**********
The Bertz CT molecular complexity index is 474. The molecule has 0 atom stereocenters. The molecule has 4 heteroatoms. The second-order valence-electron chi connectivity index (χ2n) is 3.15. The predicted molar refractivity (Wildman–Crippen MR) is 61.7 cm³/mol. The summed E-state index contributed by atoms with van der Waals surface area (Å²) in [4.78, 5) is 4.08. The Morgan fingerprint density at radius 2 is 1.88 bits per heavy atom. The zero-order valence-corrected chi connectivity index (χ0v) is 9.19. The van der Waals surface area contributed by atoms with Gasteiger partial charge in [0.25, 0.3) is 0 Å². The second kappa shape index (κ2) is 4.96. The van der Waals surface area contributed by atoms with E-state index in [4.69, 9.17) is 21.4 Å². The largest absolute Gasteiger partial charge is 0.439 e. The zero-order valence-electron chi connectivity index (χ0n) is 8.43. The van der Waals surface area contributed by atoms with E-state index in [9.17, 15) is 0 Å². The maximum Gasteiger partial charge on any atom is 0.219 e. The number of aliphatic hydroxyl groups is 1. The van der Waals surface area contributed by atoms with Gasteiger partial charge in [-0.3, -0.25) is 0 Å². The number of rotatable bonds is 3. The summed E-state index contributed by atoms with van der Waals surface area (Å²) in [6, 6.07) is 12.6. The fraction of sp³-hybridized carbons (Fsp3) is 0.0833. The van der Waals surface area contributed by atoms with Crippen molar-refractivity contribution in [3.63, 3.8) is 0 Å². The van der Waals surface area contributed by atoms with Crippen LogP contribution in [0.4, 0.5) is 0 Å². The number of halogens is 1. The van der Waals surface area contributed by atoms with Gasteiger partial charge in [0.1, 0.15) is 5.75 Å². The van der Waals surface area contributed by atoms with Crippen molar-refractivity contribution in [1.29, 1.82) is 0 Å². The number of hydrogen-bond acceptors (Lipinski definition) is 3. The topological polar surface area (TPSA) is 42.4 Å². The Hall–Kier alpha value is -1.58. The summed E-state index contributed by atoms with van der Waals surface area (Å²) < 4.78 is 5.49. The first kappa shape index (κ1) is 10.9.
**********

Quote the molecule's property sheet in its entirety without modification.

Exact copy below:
The Bertz CT molecular complexity index is 474. The molecule has 0 atom stereocenters. The molecule has 4 heteroatoms. The second-order valence-electron chi connectivity index (χ2n) is 3.15. The predicted molar refractivity (Wildman–Crippen MR) is 61.7 cm³/mol. The summed E-state index contributed by atoms with van der Waals surface area (Å²) in [4.78, 5) is 4.08. The Morgan fingerprint density at radius 2 is 1.88 bits per heavy atom. The zero-order valence-corrected chi connectivity index (χ0v) is 9.19. The van der Waals surface area contributed by atoms with Gasteiger partial charge in [0.25, 0.3) is 0 Å². The second kappa shape index (κ2) is 4.96. The van der Waals surface area contributed by atoms with E-state index in [4.69, 9.17) is 21.4 Å². The largest absolute Gasteiger partial charge is 0.439 e. The zero-order valence-electron chi connectivity index (χ0n) is 8.43. The van der Waals surface area contributed by atoms with E-state index in [9.17, 15) is 0 Å². The maximum Gasteiger partial charge on any atom is 0.219 e. The number of aliphatic hydroxyl groups is 1. The van der Waals surface area contributed by atoms with Gasteiger partial charge in [-0.3, -0.25) is 0 Å². The number of rotatable bonds is 3. The summed E-state index contributed by atoms with van der Waals surface area (Å²) in [6, 6.07) is 12.6. The fraction of sp³-hybridized carbons (Fsp3) is 0.0833. The van der Waals surface area contributed by atoms with Crippen molar-refractivity contribution in [3.63, 3.8) is 0 Å². The van der Waals surface area contributed by atoms with Crippen LogP contribution in [0.4, 0.5) is 0 Å². The number of halogens is 1. The van der Waals surface area contributed by atoms with Gasteiger partial charge in [0.1, 0.15) is 5.75 Å². The van der Waals surface area contributed by atoms with Crippen molar-refractivity contribution in [1.29, 1.82) is 0 Å². The number of hydrogen-bond acceptors (Lipinski definition) is 3. The topological polar surface area (TPSA) is 42.4 Å². The Hall–Kier alpha value is -1.58. The summed E-state index contributed by atoms with van der Waals surface area (Å²) < 4.78 is 5.49. The first kappa shape index (κ1) is 10.9.